How To Play Golf in Hot Weather- Must Need To Know
Golf is a great sport to play all year round, as long as the weather permits. While other games can be played indoors, if your course is covered in rain or baking in the hot sun, you may have to avoid playing altogether. However, with warmer weather becoming the norm, it’s not always necessary to sit a game out just because the sun is a little brighter than usual. In fact, if you follow this tutorial then you should be able to play golf in hot weather quite often.
For those who live in more tropical climates in general, this should be relatively easy for you, but if you experience highs and lows where you live it’s important that you know your limits when out on the links. While these tips and tricks will help you survive the heat, we don’t want to you collapse from exhaustion or dehydration out there.
What You’ll Need for This Tutorial
When we’re talking about playing golf in hot weather, we are going to assume that you already have all of the necessary gear to play in regular temperatures. That means that things like balls, bags, and clubs will go without saying, so don’t expect to see them on this list. That being said, most everything here should be relatively easy to acquire, and it will be up to you to decide how invested you want to be in hot weather gear. As long as you have the basics, though, you should be more than okay.
- Water bottle
- Change of clothes
- Ice pack
Again, most of these items should already be in your home or your golf bag already. The only thing that you may have to purchase would be a golf umbrella, but a standard parasol or rain umbrella will do the trick nicely. Also, if you can go a step further and bring a cooler with ice in it, that will make your game go much more smoothly.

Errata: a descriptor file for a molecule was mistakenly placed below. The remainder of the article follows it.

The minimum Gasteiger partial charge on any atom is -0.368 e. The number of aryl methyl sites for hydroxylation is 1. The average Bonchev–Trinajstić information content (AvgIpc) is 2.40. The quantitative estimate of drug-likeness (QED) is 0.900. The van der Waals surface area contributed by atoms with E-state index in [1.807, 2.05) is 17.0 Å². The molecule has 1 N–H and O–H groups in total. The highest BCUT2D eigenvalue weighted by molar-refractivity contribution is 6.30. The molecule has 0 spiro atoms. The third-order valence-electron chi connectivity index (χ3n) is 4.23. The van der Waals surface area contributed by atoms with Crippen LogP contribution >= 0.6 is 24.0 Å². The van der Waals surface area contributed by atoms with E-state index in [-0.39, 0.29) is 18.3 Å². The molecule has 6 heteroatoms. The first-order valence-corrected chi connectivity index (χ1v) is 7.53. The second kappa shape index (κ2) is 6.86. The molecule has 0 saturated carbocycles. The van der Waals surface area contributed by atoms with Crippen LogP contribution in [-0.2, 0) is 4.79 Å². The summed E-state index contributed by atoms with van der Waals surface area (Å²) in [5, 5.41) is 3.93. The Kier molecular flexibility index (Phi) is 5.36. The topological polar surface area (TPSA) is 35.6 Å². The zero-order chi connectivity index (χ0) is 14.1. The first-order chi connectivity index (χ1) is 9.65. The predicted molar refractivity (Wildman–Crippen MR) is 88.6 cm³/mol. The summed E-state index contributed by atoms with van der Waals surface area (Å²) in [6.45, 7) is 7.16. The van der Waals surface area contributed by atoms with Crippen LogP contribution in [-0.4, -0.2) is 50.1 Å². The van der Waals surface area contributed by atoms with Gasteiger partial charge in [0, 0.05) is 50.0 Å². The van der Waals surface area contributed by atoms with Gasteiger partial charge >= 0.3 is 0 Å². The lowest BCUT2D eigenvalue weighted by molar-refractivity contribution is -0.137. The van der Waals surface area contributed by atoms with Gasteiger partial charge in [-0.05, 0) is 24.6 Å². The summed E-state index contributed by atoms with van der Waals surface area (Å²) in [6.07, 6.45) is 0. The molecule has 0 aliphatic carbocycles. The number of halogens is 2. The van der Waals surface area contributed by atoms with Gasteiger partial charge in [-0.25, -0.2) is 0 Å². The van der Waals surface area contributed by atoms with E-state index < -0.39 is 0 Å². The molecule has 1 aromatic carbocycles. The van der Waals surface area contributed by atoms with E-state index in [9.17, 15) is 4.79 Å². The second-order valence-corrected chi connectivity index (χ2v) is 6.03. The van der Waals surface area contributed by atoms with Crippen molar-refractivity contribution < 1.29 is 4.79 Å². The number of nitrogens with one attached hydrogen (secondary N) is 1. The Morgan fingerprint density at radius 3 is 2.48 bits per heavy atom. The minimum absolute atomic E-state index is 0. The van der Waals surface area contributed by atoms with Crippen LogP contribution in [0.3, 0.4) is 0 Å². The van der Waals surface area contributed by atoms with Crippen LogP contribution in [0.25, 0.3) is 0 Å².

Step by Step Guide
As we mentioned above, it will be up to you to determine what your limit is as far as heat levels, so don’t try to push yourself too hard if the weather gets to be a little too unbearable. If necessary, call it a day halfway through the course if you’re sweating bullets and feeling weak. While these tips will help in most situations, you don’t want to risk your health just to get a full game in. This can be particularly true during the hottest months of the year, and especially if it gets humid where you live.
Step One: Play Early in the Day
During the summer, most golfers will most likely try this tactic to avoid the hotter parts of the day, so you may have to reserve a slot or show up earlier than you originally planned to ensure that you can get out on the course. The goal is to get your game done before the sun gets too hot, so plan accordingly.
Step Two: Hydrate Yourself
No matter what you’ll be sweating a lot while out on the course, so it’s imperative that you get enough water and electrolytes into your system so that you don’t get dehydrated. Try to bring an extra large water bottle if possible, so you don’t run out. Also, freezing your water ahead of time can ensure that it will stay cold longer as it thaws throughout the day.
Step Three: Seek Shade
If you ride in a golf cart, be sure to use that to your advantage. Also, try to find trees that can provide plenty of protection from the sun. Shade can lower the ambient temperature by up to eight degrees, which is a huge difference. If nothing else, bring an umbrella with you.
Step Four: Wear Sunscreen
It only takes a little bit of sun to burn your skin, so don’t think that you can go without protection and be fine. For best results, try to get a “sport” version of sunscreen that won’t fade when you sweat. This way you don’t have to reapply every so often.
Step Five: Wear the Right Clothes
It should go without saying that a hat is necessary, as are sunglasses. To ensure that you can still see where you’re hitting the ball, feel free to get glasses with a hinge so that you can pull them up when you need to be more precise. Also, wear lighter clothes that will reflect sunlight, and bring a spare in case you get too icky during the game.
Step Six: Eat Along the Way
You use up a lot of energy on the course, and it only gets worse when the heat is on full blast. Something as simple as a granola bar can do wonders for you and ensure that you don’t collapse from exhaustion.
Step Seven: Use a Wet Towel
Ice packs will help on a hot day, but they will melt over time. If you can keep ice around during the game (with the cooler mentioned above), then you will do much better. Also, have a towel that you can wet with cold water to wear around your neck. It will make things so much more comfortable.
Overall, if you follow these tips, then you should still be able to have a good time on the links no matter what the weather does. In the end, the important thing is to plan ahead and bring extra supplies with you. Don’t put yourself in a bad situation by not being prepared; it’s always better to be safe than sorry. We’ll see you out on the links!
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